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Mar 16, 2010
Development of Social Capital: Successful Careers and Innovative Products Though Professional Activities
Intel Jones Farm Conference Center (JFCC)

Jim Isaak, IEEE Computer Society President, will share his experiences and research on the benefits of professional involvement outside of work.

Professional activities outside of work provide opportunities and benefits for engineers and their employers that are not fully appreciated for their positive impact on careers and contribution to their employer.

Involvement in professional activities allows individuals to develop skills and expertise that enables them to leverage their technical skills. Helping organize meetings, with program planning or peer review, chairing committees or being elected to the Board of Directors provides opportunities to learn and develop a robust professional network. Volunteering develops problem solving, team work and leadership skills at a minimal cost. Innovation is enhanced by exposure to new and complementary technologies and professional relationships that would not otherwise occur.

John Hagel, noted business writer and management consultant, summarizes the benefits of social capital and social networks: “… the focus of value creation is effective participation in knowledge flows, which are constantly being renewed. Finding ways to connect with people and institutions possessing new knowledge becomes increasingly important… The more your company or country can connect with relevant and diverse sources to create new knowledge, the more it will thrive. And if you don’t, others will.”

After the presentation join us for a beer.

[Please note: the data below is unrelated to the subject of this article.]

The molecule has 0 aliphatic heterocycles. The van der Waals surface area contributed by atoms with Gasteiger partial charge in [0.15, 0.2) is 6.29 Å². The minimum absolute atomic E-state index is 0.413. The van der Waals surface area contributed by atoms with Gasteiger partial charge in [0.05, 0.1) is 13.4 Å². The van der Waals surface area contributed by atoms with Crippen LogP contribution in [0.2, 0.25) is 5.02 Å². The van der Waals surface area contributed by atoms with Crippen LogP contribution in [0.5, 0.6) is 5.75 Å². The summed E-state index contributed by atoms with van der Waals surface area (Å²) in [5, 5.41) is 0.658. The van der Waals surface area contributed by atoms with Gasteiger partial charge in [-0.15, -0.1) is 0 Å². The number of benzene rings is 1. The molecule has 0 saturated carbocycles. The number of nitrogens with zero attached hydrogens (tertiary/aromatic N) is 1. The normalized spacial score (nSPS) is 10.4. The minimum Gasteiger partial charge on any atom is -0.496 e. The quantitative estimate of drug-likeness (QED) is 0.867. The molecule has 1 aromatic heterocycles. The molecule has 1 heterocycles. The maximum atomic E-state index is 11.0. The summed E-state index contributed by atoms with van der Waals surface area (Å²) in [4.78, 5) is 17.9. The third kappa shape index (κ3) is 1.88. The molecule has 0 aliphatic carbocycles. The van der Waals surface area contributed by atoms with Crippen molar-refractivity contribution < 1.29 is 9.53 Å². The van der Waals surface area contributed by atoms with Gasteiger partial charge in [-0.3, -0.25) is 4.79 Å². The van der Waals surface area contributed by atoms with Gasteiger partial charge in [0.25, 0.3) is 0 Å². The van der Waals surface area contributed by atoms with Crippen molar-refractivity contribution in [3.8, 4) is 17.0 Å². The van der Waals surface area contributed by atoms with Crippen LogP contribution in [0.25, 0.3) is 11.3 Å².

Jim Isaak is recently retired from Southern New Hampshire University. His research focused on how social capital is developed and influenced through interactions in professional activities, including professional societies, standards committees, and on-line communities.

Jim is the 2010 IEEE Computer Society President. He is also a member of the Board of Governors of the Society for the Social Implications of Technology and has been a director of the IEEE.

His industry experience includes Digital Equipment Corporation (DEC), Charles River Data Systems, Data General, Intel, Calma and IBM. He chaired the POSIX/UNIX standards committee for 15 years.

He has a BS in Computer Studies and a MSEE in Computer Engineering from Stanford.

Date/Time: Tuesday, March 16, 2010, Networking: 7:00 - 7:30; Presentation: 7:30 - 8:30 PM

Location: Intel Jones Farm Conference Center auditorium (between JF3 and JF4)


Contact: John Prohodsky: jpro [[at]], (503) 510-2787

Nov 14, 2012
Digital Social Capital: An Ethnography of 3D Online Spaces & Health Support Communities
University of Oregon Portland

Social capital is a key concept for thinking community enrichment, resource building and the social structure of networks.

How does this concept work in games and 3D spaces? What happens to social capital when communities move into persistent digital worlds? Does digitizing social capital fundamentally transform our sense of place and connectivity?

Join us as University of Oregon professor Donna Davis shares insights of a multiyear ethnographic study of digital social capital in 3D online spaces.

She will also discuss her current research, joined by Barbie Alchemi, founder of Creations for Parkinson’s, Second Life’s Parkinson’s support group dedicated to working with people with Parkinson's while raising money and awareness of the disease and for the Michael J. Fox Foundation.

Location: Take elevator to 3R, Turnbull Center's Pape Forum

Please no food or drink in the meeting rooms.